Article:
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Dave Scott-Thomas watches as members of Guelph's Speed River track and field club workout on Sep. 21, 2011. Mr. Scott-Thomas was fired in December, 2019.Moe Doiron/The Globe and Mail

More than 200 professors and staff have demanded that the University of Guelph do more to address its past and current handling of the allegations against former track coach Dave Scott-Thomas.

The university has been under increasing scrutiny since a Globe and Mail investigation detailed allegations of a sexual relationship between Mr. Scott-Thomas and a young athlete beginning in 2002, and accusations that he fostered a toxic sporting culture.

The investigation also revealed the University of Guelph was made aware of the allegations in 2006, and continued to employ its star coach until last year.

University of Guelph faculty demand transparent probe into school’s handling of Scott-Thomas allegations

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Mr. Scott-Thomas was widely seen as the most influential person in Canadian track and field. The university said it received a second complaint against Mr. Scott-Thomas in the fall. Mr. Scott-Thomas was fired in December.

Mr. Scott-Thomas’s lawyer has said in a statement that the allegations were unsubstantiated and inaccurate. The statement did not address any questions or specify what Mr. Scott-Thomas denied.

In a letter dated Feb. 14 and addressed to university president Franco Vaccarino, the University of Guelph staff said the revelations in the Globe investigation were “shocking and disturbing.” The 219 signatories said they were left with “a deep sense of shame.”

The letter, which was obtained by The Globe, categorizes the details as “evidence of the worst kind of abuse of power” by Mr. Scott-Thomas, and says they indicate that “high-level administrators at the time may have participated in willfully ignoring and minimizing this abuse.” The letter goes on to say their trust in the school has been shaken.

The group asked that the university conduct a thorough external investigation of how the administration has handled the case since 2006 and make the results public. They also want the university to acknowledge that The Globe’s report outlined physical and sexual assault, and that it was gendered violence.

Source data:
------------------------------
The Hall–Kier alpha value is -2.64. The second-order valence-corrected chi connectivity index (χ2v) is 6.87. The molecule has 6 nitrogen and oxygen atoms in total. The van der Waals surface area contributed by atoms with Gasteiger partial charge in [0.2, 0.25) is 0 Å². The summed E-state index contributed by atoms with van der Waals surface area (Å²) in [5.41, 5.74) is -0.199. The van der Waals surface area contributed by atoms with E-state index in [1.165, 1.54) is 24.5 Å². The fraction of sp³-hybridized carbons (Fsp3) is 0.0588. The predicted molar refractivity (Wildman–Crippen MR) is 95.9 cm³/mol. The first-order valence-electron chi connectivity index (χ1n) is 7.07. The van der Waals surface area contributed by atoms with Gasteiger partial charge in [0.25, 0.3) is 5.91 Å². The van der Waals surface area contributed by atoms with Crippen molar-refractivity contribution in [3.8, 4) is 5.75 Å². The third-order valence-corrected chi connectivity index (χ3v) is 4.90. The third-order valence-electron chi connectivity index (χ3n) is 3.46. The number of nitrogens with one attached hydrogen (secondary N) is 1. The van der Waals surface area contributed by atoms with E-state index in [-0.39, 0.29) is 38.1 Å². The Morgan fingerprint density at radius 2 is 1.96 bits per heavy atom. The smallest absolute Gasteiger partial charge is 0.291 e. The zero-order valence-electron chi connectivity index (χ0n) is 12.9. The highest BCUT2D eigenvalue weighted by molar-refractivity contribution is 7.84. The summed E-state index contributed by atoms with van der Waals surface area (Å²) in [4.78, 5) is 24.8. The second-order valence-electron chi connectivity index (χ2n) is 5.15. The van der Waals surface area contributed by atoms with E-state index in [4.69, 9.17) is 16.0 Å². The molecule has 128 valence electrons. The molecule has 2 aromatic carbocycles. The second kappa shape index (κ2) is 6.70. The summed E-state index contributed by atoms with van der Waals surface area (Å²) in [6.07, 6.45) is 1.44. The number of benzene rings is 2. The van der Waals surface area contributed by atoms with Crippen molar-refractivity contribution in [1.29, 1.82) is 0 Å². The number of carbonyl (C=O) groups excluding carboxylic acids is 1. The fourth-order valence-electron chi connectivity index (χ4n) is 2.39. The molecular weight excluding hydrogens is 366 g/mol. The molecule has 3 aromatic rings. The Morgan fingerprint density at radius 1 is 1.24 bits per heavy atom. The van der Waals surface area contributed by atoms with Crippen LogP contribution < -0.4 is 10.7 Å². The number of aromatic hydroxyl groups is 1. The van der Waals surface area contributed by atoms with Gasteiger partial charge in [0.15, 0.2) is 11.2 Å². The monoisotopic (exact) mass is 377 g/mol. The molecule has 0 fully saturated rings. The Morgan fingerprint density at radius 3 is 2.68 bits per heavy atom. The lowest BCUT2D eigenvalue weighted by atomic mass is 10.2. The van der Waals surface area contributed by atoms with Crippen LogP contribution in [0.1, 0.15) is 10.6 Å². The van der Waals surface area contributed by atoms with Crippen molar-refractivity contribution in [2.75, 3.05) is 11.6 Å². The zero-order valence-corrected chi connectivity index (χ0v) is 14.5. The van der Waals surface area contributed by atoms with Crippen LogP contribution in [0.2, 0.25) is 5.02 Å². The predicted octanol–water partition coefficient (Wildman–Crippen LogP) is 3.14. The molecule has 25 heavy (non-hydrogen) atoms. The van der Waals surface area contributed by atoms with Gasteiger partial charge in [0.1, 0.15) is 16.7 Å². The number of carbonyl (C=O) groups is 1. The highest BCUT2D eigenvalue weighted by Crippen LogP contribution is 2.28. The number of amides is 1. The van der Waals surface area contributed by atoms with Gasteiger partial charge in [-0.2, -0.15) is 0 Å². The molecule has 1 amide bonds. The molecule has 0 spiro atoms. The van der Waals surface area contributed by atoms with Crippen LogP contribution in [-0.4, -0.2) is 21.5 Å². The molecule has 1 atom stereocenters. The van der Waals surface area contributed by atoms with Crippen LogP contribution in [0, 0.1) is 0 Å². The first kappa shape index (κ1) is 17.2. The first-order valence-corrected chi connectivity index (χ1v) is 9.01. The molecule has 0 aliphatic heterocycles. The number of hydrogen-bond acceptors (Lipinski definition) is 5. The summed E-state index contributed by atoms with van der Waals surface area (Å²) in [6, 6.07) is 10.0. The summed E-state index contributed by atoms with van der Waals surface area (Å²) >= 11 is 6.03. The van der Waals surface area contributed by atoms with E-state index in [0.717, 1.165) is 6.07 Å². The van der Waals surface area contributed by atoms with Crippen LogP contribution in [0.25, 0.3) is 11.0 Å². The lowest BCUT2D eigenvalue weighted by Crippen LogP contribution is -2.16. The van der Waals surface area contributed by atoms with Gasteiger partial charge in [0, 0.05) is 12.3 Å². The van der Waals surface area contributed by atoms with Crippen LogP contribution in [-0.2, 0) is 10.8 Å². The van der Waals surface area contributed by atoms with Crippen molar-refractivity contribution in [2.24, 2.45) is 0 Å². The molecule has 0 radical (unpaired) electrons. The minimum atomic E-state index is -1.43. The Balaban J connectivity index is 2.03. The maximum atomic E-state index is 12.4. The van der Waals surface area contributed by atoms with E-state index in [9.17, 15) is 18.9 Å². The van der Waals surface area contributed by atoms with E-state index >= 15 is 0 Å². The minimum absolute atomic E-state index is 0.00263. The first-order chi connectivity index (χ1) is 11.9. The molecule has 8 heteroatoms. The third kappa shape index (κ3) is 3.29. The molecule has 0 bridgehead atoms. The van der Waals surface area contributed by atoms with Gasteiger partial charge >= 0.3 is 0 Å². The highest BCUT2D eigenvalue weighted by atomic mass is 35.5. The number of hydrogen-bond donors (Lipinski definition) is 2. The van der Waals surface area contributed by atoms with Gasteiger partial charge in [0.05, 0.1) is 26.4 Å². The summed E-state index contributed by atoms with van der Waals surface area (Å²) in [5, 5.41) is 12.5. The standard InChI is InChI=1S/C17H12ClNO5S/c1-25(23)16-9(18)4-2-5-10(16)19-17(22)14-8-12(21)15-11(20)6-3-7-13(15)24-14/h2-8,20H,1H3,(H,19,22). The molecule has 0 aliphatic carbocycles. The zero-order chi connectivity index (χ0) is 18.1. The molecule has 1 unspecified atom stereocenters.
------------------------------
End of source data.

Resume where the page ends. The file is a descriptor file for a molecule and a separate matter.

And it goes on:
The running community has been in turmoil since the allegations surfaced, with Guelph alumni coming under fire on social media for what they may have known about Mr. Scott-Thomas’s behaviour. One vocal critic, Queen’s University coach Steve Boyd, was fired last week for his criticism of the University of Guelph’s handling of the scandal, and terse remarks directed at alumni.

Mr. Boyd’s dismissal has triggered anger and debate, with his former athletes and many in the running community demanding he be reinstated. An online petition had more than 3,300 signatures as of Monday evening.

Queen’s track coach fired after criticizing University of Guelph’s handling of Dave Scott-Thomas allegations

Queen’s University sees fallout from track coach’s firing

The Canadian Association of University Teachers issued a statement of concern over Mr. Boyd’s firing. “Free expression is crucial to the university,” said David Robinson, the organization’s executive director. “Academic freedom cannot thrive in an environment where free expression is suppressed.”

The Globe has also learned that the University of Guelph has dismissed a second coach from its track and field program.

The university’s track team was assembled on Feb. 13 and informed that Guyson Kuruneri, a field events coach, was dismissed that morning for what administrators called a “code of conduct” complaint.

Mr. Kuruneri was formally an assistant coach with the school since 2015, but played a coaching role while he was still a student athlete in the program.

Mr. Kuruneri did not respond to requests for comment from The Globe.

The university said it does not comment on human resources matters, but did confirm that it no longer employs Mr. Kuruneri.

In a response to The Globe’s inquiry about Mr. Kuruneri’s dismissal on Feb. 18, the university acknowledged that since it updated its code of conduct in 2018, it had “ended its relationship with a small number of coaches” due to violations.

The school would not elaborate further as to who those coaches were or the nature of their violations.

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